complete new drug application, one is entitled to get on the
       market at any time during the patent term.  It is a matter
       of patent infringement, not a matter of FDA law.
 
       However, in a situation where someone seeks the
       privilege of marketing under the ANDA, the statutory
       principle again seems to us to be quite clear and that is
       one must wait until the expiration date of the patent and,
       therefore, regardless of the level of investment that has
       been made, substantial or otherwise, it is simply not
       relevant.
 
       Now, one of the main reasons that we decided as a
       group of patent and other intellectual property lawyers, to
       testify today, was to make some comments on what the role of
       the Patent and Trademark Office ought to be in these
       matters.
 
       I can summarize that role in a single word, or
       perhaps two words.  None, or almost none.
 
       Basically, the Patent and Trademark Office does
       not have statutory authority over issued patents.  There are
       certainly special situations, such as interferences and
       reissues and patent extension provisions, but basically the
       role of the PTO in these matters, we believe, is a passive
       rather than an active one.
 
       We do believe that the FDA should have the benefit
       of the expertise of the PTO, if the FDA reaches a point
       where receiving new patent certifications or receiving new
       patent information causes ambiguities or uncertainties in
       terms of how the FDA ought to act, but certainly, in our
       view, the PTO should not involve itself in a proceeding
       involving issued patents in which it has no statutory
       authority.
 
       One final comment, I will make, is in terms of the
       patent expiration date that we believe should be calculated
       based on the Uruguay Round Agreements Act.
 
       Certainly, anyone who has heard the testimony
       heretofore today, will realize that this is a legal issue
       that ultimately will be determined by the courts.  We
       believe, however, that the best posture for this, to be
       determined by the courts, is for the FDA and the Patent
       Office to recognize that certain statutory principles,
       namely the following, are involved.
 
       One is that under Section 156, patent extensions
       have been granted for a period of time certain.  They are
       not extensions granted to a date certain.
 
       Second, under the Uruguay Round Agreements Act,
       patents in force on June 8, 1995, were not extended.  The
       statutory terms for those patents were simply reset under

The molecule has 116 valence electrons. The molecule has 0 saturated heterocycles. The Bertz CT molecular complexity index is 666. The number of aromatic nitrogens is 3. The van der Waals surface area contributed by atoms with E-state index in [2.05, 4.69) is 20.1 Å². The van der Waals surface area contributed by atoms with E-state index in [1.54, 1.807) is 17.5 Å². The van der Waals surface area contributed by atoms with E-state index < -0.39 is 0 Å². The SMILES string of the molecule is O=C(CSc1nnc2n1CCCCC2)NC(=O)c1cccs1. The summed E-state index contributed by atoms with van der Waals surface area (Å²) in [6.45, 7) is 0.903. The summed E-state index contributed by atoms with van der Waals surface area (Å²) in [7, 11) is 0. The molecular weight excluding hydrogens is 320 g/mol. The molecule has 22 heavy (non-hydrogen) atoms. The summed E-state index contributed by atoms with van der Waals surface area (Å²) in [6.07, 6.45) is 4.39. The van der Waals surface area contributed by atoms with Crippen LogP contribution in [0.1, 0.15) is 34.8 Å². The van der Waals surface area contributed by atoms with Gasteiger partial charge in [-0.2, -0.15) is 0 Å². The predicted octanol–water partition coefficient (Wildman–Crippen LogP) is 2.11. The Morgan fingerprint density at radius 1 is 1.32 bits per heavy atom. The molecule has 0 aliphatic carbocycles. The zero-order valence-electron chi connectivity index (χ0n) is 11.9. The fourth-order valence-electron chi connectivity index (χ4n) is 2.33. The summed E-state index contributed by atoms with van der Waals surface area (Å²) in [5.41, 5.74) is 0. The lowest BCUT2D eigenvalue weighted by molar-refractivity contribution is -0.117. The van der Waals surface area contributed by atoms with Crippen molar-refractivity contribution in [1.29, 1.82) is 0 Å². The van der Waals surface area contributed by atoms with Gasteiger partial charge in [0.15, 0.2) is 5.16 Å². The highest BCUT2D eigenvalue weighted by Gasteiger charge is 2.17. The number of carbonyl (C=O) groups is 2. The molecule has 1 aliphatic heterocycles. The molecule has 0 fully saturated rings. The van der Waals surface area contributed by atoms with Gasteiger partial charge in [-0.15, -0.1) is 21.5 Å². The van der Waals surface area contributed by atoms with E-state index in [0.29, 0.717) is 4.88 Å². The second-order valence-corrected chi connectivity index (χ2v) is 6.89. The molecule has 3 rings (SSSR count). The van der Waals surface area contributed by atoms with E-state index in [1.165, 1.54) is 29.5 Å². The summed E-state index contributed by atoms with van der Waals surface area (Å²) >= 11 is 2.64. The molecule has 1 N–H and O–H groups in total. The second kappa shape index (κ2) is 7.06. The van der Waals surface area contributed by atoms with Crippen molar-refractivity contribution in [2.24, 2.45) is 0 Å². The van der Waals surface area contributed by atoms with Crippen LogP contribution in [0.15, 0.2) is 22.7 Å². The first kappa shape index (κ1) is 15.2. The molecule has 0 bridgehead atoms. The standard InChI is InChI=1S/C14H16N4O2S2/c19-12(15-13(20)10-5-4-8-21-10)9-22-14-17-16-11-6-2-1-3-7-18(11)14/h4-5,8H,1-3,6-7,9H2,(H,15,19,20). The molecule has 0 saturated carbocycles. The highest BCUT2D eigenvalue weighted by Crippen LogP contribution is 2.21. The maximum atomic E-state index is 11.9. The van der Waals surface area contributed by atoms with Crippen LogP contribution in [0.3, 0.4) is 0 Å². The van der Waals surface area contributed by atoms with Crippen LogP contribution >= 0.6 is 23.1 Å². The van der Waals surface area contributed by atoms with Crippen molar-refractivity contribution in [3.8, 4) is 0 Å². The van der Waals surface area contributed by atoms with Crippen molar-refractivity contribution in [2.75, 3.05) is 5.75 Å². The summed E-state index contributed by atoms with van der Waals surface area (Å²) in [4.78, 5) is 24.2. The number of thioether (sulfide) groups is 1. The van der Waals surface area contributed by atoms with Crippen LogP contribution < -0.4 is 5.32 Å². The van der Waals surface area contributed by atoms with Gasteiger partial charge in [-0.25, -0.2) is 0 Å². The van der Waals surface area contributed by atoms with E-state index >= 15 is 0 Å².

the Act.  It was not a matter of granting an already
       extended patent, a second patent extension.
 
       Third, we can see no other logical outcome of
       these two facts, than for the Section 156 extension to apply
       as it always has applied to the original expiration date,
       which now would become the expiration date as reset under
       the URAA.
 
       Notwithstanding the comments of Pharma, we further
       see no basis for the Patent Office, the FDA, or anyone else
       in a regulatory setting, to arbitrarily chop these
       pharmaceutical patent terms to 14 years from the date of the
       regulatory approval.
 
       We come to this conclusion because it is clear to
       us that Congress decided, in its wisdom, that patents across
       the board would be extended for the greater of 17- to
       20-years, affording a number of patentees additional periods
       of protection of, in some cases, one to two years.
 
       And we see nothing in the legislative history and
       nothing in the statute to suggest that pharmaceutical
       patents are somehow different and those one- to two-year
       extensions that applied in the case of other patents, as a
       result of the resetting of patent terms under the GATT,
       would not also apply in the pharmaceutical industry.
 
       We have, on a question-by-question basis, in our
       written comments provided answers and, at this point, I
       would end my oral comments, in the absence of questions.
 
       COMMISSIONER LEHMAN:  Thank you very much.  I
       apologize.  I am trying to consult with Mr. Kirk.
 
       Your comments have been really helpful.  If I have
       been talking to him, it is because your comments are so
       helpful, I am trying to use them to sort through all of
       this.
 
       Are there any other questions?
 
       [No response.]
 
       MR. ARMITAGE:  Thank you.